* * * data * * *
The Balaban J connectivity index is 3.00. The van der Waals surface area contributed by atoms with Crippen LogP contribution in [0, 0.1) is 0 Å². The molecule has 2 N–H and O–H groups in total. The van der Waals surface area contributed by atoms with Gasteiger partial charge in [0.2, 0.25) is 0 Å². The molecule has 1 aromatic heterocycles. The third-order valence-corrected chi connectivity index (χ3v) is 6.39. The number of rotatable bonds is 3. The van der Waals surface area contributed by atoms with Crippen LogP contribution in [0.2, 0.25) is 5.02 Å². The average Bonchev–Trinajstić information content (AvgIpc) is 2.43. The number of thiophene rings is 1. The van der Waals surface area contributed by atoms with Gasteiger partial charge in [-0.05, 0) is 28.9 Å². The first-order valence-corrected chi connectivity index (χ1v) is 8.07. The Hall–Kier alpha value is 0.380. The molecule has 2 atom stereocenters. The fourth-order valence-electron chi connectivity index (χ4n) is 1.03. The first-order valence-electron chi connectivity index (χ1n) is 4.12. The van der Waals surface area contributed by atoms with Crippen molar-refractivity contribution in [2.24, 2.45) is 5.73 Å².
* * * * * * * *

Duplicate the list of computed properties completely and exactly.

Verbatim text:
The Balaban J connectivity index is 3.00. The van der Waals surface area contributed by atoms with Crippen LogP contribution in [0, 0.1) is 0 Å². The molecule has 2 N–H and O–H groups in total. The van der Waals surface area contributed by atoms with Gasteiger partial charge in [0.2, 0.25) is 0 Å². The molecule has 1 aromatic heterocycles. The third-order valence-corrected chi connectivity index (χ3v) is 6.39. The number of rotatable bonds is 3. The van der Waals surface area contributed by atoms with Crippen LogP contribution in [0.2, 0.25) is 5.02 Å². The average Bonchev–Trinajstić information content (AvgIpc) is 2.43. The number of thiophene rings is 1. The van der Waals surface area contributed by atoms with Gasteiger partial charge in [-0.05, 0) is 28.9 Å². The first-order valence-corrected chi connectivity index (χ1v) is 8.07. The Hall–Kier alpha value is 0.380. The molecule has 2 atom stereocenters. The fourth-order valence-electron chi connectivity index (χ4n) is 1.03. The first-order valence-electron chi connectivity index (χ1n) is 4.12. The van der Waals surface area contributed by atoms with Crippen molar-refractivity contribution in [2.24, 2.45) is 5.73 Å².